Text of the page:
2. Live life as if today is your last day, your last week, your last month, your last year. I hope and pray that you have a long, rich life full of laughter and memories and blessings. I hope and pray that if your life ends sooner than it should, that it is never at your own hand. I hope and pray that NONE of life’s circumstances alter the joy that you carry with you every day. But we know that a long happy and healthy life isn’t always realistic in a broken world and we are surrounded by sudden deaths daily.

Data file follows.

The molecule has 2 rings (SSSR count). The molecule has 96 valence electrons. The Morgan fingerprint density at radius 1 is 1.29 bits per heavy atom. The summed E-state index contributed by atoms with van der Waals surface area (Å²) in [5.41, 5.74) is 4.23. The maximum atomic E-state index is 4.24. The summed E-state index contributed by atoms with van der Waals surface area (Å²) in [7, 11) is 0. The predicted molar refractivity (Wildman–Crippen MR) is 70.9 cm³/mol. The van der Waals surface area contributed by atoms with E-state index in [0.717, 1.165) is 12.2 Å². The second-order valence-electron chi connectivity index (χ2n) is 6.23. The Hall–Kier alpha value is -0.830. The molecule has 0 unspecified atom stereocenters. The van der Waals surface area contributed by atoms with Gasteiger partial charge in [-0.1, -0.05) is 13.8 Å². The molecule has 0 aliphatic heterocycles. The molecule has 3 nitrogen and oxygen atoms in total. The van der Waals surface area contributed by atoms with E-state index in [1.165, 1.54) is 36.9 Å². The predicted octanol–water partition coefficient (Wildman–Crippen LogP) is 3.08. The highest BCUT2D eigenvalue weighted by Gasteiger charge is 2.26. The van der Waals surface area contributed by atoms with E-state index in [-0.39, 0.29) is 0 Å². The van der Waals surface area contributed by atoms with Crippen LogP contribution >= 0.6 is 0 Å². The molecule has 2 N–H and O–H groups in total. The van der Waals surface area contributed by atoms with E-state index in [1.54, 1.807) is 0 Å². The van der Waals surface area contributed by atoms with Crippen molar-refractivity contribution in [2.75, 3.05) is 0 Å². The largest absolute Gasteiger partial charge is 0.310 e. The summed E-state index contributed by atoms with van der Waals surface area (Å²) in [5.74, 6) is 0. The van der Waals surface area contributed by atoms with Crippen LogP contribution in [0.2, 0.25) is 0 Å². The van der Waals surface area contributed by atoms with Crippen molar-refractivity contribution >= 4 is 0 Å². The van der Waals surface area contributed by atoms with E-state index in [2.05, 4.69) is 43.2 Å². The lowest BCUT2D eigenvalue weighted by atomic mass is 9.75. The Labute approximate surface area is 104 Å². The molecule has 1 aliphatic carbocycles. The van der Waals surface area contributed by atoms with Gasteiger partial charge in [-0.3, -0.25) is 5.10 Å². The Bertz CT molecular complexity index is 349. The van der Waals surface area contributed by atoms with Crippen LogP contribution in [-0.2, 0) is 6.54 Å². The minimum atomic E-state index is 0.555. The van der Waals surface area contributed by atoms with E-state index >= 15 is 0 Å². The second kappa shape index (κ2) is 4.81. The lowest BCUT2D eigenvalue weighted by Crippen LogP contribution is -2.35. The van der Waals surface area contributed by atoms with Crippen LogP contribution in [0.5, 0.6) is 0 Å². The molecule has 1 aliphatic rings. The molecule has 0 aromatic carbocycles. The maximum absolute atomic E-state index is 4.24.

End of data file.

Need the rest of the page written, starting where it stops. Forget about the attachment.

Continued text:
At times I wish that I could just have a straightforward answer at what the rest of my life would look like. “You will have 1 child at age 34.” Or “You will never have children.” I feel like there could be so much freedom in simply being able to stop living life wondering what was ahead. But then I realize that NONE of my circumstances should affect my joy. So what if you found out today that you weren’t going to get a different job? You weren’t going to be able to sell your house for 2 more years and the budget would be tight for a little while longer? Wouldn’t there be joy and freedom in simply knowing that you don’t have to worry about it? Well guess what – we DON’T have to worry about it. We do what we can and then we let God handle the rest. His timing, not ours. He carries our burdens, but only when we have the ability to unclench our fists and allow Him to grab them from us. I’ve been guilty of crying out “God, take this burden from me, but let me hold on onto it so I maintain the control please.” So counterproductive.